Four years on from the TV series ending, Entourage is back on the big screen. The show lasted for an impressive eight seasons and, considering its large and dedicated fanbase, it is no wonder that the programme has made its way to cinema. But can a show about Hollywood really fare well when its satirical nature has evaporated due it now actually being a part of that world?
Playfully (and as may have been expected), the spin-off of the long-running series centres on a bunch of people in Los Angeles making a film. It is the movie equivalent of a Russian doll, in which all the dolls inside it look exactly the same and you cannot help but stare at it disappointedly.
Much like 2008's Sex And The City film, Entourage seems to have its focus so set on making things bigger and flashier that the need for a good story behind all that glitz and glamour is completely neglected.
Through the promotion of Entourage, writer and director Doug Ellin has suggested that when the movie was in its planning stages, it was his intention to make the film more reminiscent of the lighter-hearted earlier seasons of the TV show rather than the darker territory it covered towards the series' end. Whilst he seemingly managed to achieve his goal, what he subsequently also accomplished was to completely disregard any of the personal journeys or characters arcs that happened across the later part show's run, instead reverting back to the one-dimensional juvenile characters we were subjected to when Entourage began.
Knowing the reactions from avid viewers when the later seasons aired and how much they disagreed with the more serious themes the show was exploring, it is pretty evident that Ellin did this to satisfy existing fans and to emphasise the idea of simply having a good time. So if you were already a lover of the superficial world of Entourage the TV show, you are certainly not going to walk away from the movie disappointed. Just like Vince has got his boys back, you've got the old show back.
Looking at it from fresh eyes, it is hard to describe any of the main characters as likeable. Adrian Grenier's Vince is so unexciting and pales into insignificance so often that it is difficult to believe he could even be an A-list celebrity, while his three friends fall into the cliches of the slightly sweeter worrier of the group (Eric), the easy-to-manipulate one (Turtle) and the primitive one that delivers the adult equivalent of burp and fart jokes (you be the judge on that one). The show's episodes were no longer than 30 minutes – so perhaps it is a case of these characters are amusing, but only for a short period of time when the dose is taken all in one go.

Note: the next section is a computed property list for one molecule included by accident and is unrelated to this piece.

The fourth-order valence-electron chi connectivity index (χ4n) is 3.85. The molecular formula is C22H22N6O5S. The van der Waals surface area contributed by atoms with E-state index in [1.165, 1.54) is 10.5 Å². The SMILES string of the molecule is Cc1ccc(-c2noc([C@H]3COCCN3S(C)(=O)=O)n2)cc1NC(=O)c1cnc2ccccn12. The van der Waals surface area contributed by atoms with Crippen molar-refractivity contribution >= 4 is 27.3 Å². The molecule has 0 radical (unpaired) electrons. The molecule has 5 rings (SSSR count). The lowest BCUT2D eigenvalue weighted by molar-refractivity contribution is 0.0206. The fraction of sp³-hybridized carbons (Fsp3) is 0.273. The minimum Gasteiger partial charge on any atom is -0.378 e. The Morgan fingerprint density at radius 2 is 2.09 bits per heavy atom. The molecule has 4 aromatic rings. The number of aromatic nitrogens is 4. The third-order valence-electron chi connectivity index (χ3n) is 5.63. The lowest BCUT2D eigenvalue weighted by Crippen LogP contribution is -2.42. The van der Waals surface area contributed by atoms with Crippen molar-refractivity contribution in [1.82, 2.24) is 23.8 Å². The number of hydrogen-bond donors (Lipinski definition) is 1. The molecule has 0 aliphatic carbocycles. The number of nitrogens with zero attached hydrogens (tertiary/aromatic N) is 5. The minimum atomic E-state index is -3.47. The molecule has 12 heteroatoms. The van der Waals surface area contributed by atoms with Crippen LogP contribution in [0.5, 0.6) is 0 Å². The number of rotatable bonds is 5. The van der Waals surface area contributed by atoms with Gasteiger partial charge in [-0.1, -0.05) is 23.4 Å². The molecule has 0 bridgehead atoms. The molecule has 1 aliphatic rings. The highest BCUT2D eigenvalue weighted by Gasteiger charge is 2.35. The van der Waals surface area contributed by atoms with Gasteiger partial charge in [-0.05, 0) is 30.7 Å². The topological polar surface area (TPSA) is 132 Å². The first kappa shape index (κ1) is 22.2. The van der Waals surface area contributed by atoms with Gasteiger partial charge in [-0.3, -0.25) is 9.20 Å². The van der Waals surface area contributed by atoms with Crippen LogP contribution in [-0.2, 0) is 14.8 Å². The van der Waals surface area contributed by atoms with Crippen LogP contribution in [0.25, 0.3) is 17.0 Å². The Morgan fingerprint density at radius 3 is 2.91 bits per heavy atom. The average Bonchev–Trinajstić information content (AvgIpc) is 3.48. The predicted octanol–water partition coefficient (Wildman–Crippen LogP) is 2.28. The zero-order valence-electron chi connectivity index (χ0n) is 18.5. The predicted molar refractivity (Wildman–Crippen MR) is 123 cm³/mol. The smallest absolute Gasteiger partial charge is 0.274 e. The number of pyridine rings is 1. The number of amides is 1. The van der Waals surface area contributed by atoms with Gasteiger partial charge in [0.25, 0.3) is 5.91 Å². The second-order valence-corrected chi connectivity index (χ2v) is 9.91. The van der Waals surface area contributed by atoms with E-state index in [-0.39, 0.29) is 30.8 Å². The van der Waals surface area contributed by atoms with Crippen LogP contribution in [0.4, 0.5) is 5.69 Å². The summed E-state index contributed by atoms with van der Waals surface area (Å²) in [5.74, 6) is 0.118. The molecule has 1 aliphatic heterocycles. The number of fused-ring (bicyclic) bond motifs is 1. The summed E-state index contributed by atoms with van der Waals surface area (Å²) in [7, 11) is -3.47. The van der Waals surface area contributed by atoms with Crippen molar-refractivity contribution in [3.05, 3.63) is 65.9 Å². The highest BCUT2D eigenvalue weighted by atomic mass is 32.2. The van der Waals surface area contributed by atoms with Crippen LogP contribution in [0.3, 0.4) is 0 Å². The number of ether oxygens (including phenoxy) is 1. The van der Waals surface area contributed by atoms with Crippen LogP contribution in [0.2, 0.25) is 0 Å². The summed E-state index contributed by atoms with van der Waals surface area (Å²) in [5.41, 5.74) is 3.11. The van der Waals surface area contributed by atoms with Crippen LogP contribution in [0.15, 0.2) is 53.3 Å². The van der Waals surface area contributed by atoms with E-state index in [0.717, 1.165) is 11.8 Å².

Considering he was the fan favourite throughout the years the show was on air, it is baffling to see Ari as a side character in the movie. Jeremy Piven is undoubtedly the stand out amongst the whole cast and as his work-induced tantrums and diva-like put-downs consistently save the film from being a downright disaster, the question is begged; would a more Ari-centred plot have worked better? In the scenes that we see him in, it is fair to conclude that it would have.
In his biggest role for many years, Haley Joel Osment gives Piven a run for his money as the redneck son of the wealthy financier sent to overlook the movie's production but in the end, cannot quite surpass Piven's charisma on screen and even he ends up seeming to lose sense of what his character's interesting traits could be.
As well as the characters, something else that grows a little tedious are the excessive amount of cameos featured in the movie. After you've seen the likes of Thierry Henry, Kelsey Grammar, Jessica Alba, Mark Wahlberg and Liam Neeson (and those are just the recognisable ones) for absolutely no justifiable reason, they soon wear thin. It is not enough to have celebrities just pop up in your film in this day and age, you need to get them to actually do something funny while they are onscreen. Back in the show, the guest stars always had some kind of tie-in but that luxury appears to have been abandoned here as all of the cameos seem to be 'bumped into' for the sake of it, rather than add anything to the story.
The treatment of the women in the film is probably the icing on the cake when it comes to its flaws. Audience members who, prior to watching the film have never seen the series, would never guess based on this depiction that secondary female characters such as Sloan, Dana and Ari's wife, Melissa were actually pretty dynamic and strong additions throughout the show. Here, their respective roles seem to be reduced to not much more than 'doe-eyed pregnant ex', 'colleague' and 'nagging wife'.
However, those are the women in the film that actually get some kind of characterisation, even if they are painfully stereotypical. The rest of them come across more like props used for gratuitous breast-filled sex scenes, skimpy bikini shots and absolutely nothing else.
A large majority of the film is made up of scenes in which the core four men spend their time talking about their latest bedroom conquests or ogling at young women at the numerous parties they attend; something that seems even less appropriate now that the actors are a hell of a lot older than they were when the show started 11 years ago.
One thing about Entourage is that you certainly will not get bored and the pace moves so quickly that you probably will not even notice the downsides until you sit and have a reflection on all things Hollywood a few hours later. The backdrop of a sun-soaked LA and lavish apartments is easy on the eyes and there are a few laugh-worthy moments throughout the whole thing.
But, the notable moment of all, has to be the idea that the film in they are making in the movie has them actually winning awards. Of all the exaggerations of Hollywood that this movie possesses this one, brilliantly ironic, has got to be the best.